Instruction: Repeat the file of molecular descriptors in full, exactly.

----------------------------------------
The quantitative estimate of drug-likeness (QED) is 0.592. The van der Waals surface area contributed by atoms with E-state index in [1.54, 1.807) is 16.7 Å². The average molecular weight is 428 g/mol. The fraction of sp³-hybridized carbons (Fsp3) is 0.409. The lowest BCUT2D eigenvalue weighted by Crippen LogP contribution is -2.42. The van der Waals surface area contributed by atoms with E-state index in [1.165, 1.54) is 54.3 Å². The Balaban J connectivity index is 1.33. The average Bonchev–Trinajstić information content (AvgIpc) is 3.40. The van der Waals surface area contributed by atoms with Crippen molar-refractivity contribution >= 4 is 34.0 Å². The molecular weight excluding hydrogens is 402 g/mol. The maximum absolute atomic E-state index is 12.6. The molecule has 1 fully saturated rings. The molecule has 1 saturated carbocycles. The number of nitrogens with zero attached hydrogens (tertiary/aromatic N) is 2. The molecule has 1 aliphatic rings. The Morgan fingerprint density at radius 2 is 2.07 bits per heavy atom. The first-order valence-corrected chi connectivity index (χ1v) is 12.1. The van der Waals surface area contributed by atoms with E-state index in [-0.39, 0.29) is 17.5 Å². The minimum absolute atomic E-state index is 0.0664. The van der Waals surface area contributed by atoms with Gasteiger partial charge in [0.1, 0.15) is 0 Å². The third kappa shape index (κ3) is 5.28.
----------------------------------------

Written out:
The quantitative estimate of drug-likeness (QED) is 0.592. The van der Waals surface area contributed by atoms with E-state index in [1.54, 1.807) is 16.7 Å². The average molecular weight is 428 g/mol. The fraction of sp³-hybridized carbons (Fsp3) is 0.409. The lowest BCUT2D eigenvalue weighted by Crippen LogP contribution is -2.42. The van der Waals surface area contributed by atoms with E-state index in [1.165, 1.54) is 54.3 Å². The Balaban J connectivity index is 1.33. The average Bonchev–Trinajstić information content (AvgIpc) is 3.40. The van der Waals surface area contributed by atoms with Crippen molar-refractivity contribution >= 4 is 34.0 Å². The molecular weight excluding hydrogens is 402 g/mol. The maximum absolute atomic E-state index is 12.6. The molecule has 1 fully saturated rings. The molecule has 1 saturated carbocycles. The number of nitrogens with zero attached hydrogens (tertiary/aromatic N) is 2. The molecule has 1 aliphatic rings. The Morgan fingerprint density at radius 2 is 2.07 bits per heavy atom. The first-order valence-corrected chi connectivity index (χ1v) is 12.1. The van der Waals surface area contributed by atoms with E-state index in [-0.39, 0.29) is 17.5 Å². The minimum absolute atomic E-state index is 0.0664. The van der Waals surface area contributed by atoms with Gasteiger partial charge in [0.1, 0.15) is 0 Å². The third kappa shape index (κ3) is 5.28.